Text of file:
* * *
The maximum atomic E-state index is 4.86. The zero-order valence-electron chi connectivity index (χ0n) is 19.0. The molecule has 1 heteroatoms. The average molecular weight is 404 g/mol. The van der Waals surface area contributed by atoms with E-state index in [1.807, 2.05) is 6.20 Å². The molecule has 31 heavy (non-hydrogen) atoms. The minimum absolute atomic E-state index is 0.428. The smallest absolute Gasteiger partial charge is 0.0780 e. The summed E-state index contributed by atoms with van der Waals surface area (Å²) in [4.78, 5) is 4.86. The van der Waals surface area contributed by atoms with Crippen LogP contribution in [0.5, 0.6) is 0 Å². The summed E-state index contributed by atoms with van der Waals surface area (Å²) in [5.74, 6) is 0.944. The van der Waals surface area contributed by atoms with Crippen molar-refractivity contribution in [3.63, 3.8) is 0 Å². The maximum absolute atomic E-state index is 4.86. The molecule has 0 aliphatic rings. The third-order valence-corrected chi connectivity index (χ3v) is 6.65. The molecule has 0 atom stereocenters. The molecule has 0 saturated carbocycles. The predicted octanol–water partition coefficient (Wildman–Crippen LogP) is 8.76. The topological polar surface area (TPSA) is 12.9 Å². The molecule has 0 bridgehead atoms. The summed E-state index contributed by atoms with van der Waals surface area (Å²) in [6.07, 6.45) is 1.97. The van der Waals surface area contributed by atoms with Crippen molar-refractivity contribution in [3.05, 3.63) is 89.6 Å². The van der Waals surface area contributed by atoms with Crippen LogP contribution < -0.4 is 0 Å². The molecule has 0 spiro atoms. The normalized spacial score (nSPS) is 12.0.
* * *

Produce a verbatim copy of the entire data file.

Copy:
The maximum atomic E-state index is 4.86. The zero-order valence-electron chi connectivity index (χ0n) is 19.0. The molecule has 1 heteroatoms. The average molecular weight is 404 g/mol. The van der Waals surface area contributed by atoms with E-state index in [1.807, 2.05) is 6.20 Å². The molecule has 31 heavy (non-hydrogen) atoms. The minimum absolute atomic E-state index is 0.428. The smallest absolute Gasteiger partial charge is 0.0780 e. The summed E-state index contributed by atoms with van der Waals surface area (Å²) in [4.78, 5) is 4.86. The van der Waals surface area contributed by atoms with Crippen LogP contribution in [0.5, 0.6) is 0 Å². The summed E-state index contributed by atoms with van der Waals surface area (Å²) in [5.74, 6) is 0.944. The van der Waals surface area contributed by atoms with Crippen molar-refractivity contribution in [3.63, 3.8) is 0 Å². The maximum absolute atomic E-state index is 4.86. The molecule has 0 aliphatic rings. The third-order valence-corrected chi connectivity index (χ3v) is 6.65. The molecule has 0 atom stereocenters. The molecule has 0 saturated carbocycles. The predicted octanol–water partition coefficient (Wildman–Crippen LogP) is 8.76. The topological polar surface area (TPSA) is 12.9 Å². The molecule has 0 bridgehead atoms. The summed E-state index contributed by atoms with van der Waals surface area (Å²) in [6.07, 6.45) is 1.97. The van der Waals surface area contributed by atoms with Crippen molar-refractivity contribution in [3.05, 3.63) is 89.6 Å². The van der Waals surface area contributed by atoms with Crippen LogP contribution < -0.4 is 0 Å². The molecule has 0 spiro atoms. The normalized spacial score (nSPS) is 12.0.